An Artist’s Explorations into Cultural Memory Come into Focus in Wake of ISIS Attack
Last week, the Islamic State of Iraq and Greater Syria (ISIS) released a video revealing the targeted destruction—by sledgehammers and chainsaws—of ancient art housed in Iraq’s Mosul Museum. In the footage, ISIS explains its task with a simple one-liner: “The monuments that you can see behind me are but statues and idols of people from previous centuries, which they used to worship instead of God.” This sort of maddening justification of the destruction of artifacts is, disturbingly, not a new phenomenon.
In “Records for Uncertain Times,” a timely exhibition at Taymour Grahne gallery, Lebanese artist Lamia Joreige investigates a similar tragedy from the not-so-distant past: the looting and loss of art from the National Museum of Beirut during the Lebanese wars. By considering the current state of the museum alongside its fraught, partially obscured past, Joreige explores the porous overlap of personal and political memory.
For much of the 20th century, Beirut served as a battleground for a string of conflicts that ravaged the country. On several occasions, the museum doubled as barracks. It is an aspect of Beirut’s history that many would rather forget. For instance, there is no public record of the vanished and damaged artworks. Under–Writing Beirut – Mathaf (2013), the major work and conceptual core of Joreige’s exhibition, questions this kind of inaccessibility and selective memory.
This multimedia, multi-part piece spans the length of the gallery, mapping the site of the museum and its historical underpinnings with a diverse range of text, images, and objects. At a glance, the installation reads as a history museum display of artifacts that explore the unique character or transformation of a city. At close range Under–Writing Beirut – Mathaf surfaces as an anthropological and psychological study of the lingering aftershocks of conflict.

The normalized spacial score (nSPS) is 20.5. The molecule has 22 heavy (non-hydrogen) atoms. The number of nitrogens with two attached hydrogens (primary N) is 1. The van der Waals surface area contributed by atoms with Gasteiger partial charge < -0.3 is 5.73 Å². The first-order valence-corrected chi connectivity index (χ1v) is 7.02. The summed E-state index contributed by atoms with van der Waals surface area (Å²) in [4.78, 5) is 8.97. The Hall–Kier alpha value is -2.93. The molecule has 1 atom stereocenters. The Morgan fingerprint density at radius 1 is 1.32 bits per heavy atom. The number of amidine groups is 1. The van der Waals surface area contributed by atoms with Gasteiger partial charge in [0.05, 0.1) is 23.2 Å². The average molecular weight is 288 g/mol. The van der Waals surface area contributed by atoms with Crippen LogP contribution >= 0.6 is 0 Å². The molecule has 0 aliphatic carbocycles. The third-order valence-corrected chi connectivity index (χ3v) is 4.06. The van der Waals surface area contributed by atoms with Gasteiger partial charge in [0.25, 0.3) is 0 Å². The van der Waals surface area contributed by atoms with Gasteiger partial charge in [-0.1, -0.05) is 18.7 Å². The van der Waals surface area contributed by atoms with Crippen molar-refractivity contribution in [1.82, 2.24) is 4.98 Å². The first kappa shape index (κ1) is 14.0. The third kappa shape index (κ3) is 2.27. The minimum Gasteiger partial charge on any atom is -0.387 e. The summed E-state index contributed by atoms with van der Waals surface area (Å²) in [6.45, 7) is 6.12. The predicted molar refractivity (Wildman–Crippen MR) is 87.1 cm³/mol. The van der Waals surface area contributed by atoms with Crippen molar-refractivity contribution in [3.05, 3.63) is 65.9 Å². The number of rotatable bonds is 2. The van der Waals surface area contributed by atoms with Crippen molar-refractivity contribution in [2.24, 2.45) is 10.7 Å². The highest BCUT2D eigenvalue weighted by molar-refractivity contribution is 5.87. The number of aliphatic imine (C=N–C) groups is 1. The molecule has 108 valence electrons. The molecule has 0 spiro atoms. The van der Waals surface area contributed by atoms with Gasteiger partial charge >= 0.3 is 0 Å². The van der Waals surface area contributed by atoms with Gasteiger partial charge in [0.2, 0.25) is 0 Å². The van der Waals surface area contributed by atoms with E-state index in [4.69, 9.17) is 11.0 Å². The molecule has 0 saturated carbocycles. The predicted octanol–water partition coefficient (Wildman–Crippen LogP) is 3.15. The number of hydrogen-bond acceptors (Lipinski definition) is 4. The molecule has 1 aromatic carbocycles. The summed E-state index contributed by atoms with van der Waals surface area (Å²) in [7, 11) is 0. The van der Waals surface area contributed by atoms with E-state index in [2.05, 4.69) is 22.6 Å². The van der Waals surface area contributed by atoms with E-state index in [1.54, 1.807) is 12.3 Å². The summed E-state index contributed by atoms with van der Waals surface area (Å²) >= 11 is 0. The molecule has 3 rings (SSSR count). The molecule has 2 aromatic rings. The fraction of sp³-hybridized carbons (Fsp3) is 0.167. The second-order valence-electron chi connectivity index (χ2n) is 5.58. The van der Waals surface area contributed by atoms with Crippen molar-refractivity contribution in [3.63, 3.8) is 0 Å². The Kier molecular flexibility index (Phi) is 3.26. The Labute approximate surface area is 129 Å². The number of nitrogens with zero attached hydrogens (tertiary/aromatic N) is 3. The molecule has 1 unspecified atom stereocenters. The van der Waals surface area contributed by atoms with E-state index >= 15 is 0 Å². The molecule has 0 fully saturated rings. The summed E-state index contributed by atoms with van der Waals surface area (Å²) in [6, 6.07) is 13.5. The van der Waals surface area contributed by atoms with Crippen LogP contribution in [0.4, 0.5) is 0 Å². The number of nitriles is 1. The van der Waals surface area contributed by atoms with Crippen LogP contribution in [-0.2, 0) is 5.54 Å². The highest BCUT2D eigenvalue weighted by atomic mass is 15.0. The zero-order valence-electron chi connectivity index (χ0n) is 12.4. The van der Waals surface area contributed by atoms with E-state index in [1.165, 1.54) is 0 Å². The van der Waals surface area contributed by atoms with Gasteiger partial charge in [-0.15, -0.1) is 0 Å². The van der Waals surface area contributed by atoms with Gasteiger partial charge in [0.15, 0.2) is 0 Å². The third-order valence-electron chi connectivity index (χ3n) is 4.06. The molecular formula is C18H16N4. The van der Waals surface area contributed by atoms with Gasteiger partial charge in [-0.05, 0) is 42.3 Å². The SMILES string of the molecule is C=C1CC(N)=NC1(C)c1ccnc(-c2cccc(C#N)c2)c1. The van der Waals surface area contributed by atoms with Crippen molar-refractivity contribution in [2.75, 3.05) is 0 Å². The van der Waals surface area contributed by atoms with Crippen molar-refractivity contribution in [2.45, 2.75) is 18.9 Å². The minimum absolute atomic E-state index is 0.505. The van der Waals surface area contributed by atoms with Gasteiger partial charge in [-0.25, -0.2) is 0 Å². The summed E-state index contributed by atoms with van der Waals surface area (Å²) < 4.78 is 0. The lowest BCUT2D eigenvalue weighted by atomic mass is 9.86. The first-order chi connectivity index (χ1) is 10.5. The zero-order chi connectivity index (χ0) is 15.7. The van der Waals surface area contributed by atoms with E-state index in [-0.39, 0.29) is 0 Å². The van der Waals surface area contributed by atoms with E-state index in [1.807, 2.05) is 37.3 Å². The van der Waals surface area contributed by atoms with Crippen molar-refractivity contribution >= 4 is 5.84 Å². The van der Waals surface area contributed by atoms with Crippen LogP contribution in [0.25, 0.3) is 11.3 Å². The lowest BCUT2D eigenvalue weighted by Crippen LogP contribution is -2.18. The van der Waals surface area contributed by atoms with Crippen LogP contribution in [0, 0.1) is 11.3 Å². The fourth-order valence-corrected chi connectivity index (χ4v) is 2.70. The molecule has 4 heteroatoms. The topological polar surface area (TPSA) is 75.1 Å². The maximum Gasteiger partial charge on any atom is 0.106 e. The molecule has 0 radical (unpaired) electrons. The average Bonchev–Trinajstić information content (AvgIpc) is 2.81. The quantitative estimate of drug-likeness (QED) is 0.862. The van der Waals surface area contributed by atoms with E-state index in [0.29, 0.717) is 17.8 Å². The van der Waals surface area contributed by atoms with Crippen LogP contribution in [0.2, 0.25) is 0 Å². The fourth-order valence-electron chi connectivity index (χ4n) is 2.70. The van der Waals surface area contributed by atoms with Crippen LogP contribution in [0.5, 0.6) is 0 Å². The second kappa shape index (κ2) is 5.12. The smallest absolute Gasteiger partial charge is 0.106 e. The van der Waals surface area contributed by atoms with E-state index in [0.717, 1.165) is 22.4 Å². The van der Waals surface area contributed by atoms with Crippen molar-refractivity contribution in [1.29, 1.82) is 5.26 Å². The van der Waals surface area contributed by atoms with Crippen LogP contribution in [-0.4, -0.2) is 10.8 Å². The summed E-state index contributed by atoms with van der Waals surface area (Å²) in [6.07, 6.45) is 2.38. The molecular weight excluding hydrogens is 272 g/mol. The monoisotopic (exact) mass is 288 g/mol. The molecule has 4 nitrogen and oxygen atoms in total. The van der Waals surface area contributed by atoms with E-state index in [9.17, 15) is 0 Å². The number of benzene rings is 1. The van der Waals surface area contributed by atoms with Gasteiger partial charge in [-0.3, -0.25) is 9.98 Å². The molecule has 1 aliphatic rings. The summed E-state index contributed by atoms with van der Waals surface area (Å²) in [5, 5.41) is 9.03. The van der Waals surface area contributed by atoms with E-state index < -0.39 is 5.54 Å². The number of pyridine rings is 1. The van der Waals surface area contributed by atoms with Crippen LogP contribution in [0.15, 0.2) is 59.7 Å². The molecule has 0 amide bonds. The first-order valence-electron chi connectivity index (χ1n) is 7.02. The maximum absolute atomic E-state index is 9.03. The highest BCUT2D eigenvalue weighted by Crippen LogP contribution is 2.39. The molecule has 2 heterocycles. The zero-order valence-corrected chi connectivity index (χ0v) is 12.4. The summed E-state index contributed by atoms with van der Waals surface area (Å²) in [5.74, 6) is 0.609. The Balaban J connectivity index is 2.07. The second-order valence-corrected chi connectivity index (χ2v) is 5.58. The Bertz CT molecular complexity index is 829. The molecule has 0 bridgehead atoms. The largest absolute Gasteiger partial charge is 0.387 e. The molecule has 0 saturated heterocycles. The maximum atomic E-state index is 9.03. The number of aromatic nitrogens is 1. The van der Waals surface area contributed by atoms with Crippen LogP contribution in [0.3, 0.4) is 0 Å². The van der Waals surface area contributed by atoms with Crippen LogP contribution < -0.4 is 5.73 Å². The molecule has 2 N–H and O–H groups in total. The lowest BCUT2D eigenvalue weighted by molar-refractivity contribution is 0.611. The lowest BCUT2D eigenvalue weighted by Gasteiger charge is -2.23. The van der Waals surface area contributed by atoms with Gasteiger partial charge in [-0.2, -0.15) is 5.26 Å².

A series of three small photographs depicting a large, jagged hole in the museum’s Good Shepherd Mosaic feels like the crux of the installation. The hole was made by a wartime sniper in need of a lookout point, and these were some of the only images the museum would release when Joreige asked for information on damaged artworks. Inspired by these photographs, Joreige imagines the size of the sniper’s opening and his view of the city in a sculpture and video, respectively. The scale of the hole in the sculptural relief is intentionally imprecise, and the street scene in the video is contemporary. Here, Joreige uses inaccuracy and anachronism to highlight the passage of time and malleability of memory.
Joreige further combines fact and fiction in two works that center on the museum’s inventory. The wallpaper-scale piece All the objects from the national museum, visible on December 15, 2012 (2013) accurately lists what the title describes. As a pointed, cheeky foil, Objects Missing from the National Museum of Beirut (2013) is a fictional book that might contain the information that the museum refused to release. To drive home her point, Joreige closes the book and covers it with a glass case.
A series of large photograms, each about the height of a human, populates the other side of the gallery. The images depict Joreige sleeping on a wooden board, but more closely resemble ghostly figures fading in and out of some liminal space—a void of time and place. These works, all titled One Night of Sleep (2013), act as both a universal and extremely personal counterpoint to Under–Writing Beirut – Mathaf. While the exhibition text tells us that this is Joreige’s body, it could be anyone, anywhere in the world, trying to close the gaps between past, present, and future.
Taymour Grahne will present a postscript to the exhibition in The Armory Show’s Focus section. The booth will include works from Joreige’s “One Night of Sleep” series alongside recent work by Fayçal Baghriche, an Algerian conceptual artist based in Paris.
Installation view of “Records for Uncertain Times” courtesy of Taymour Grahne.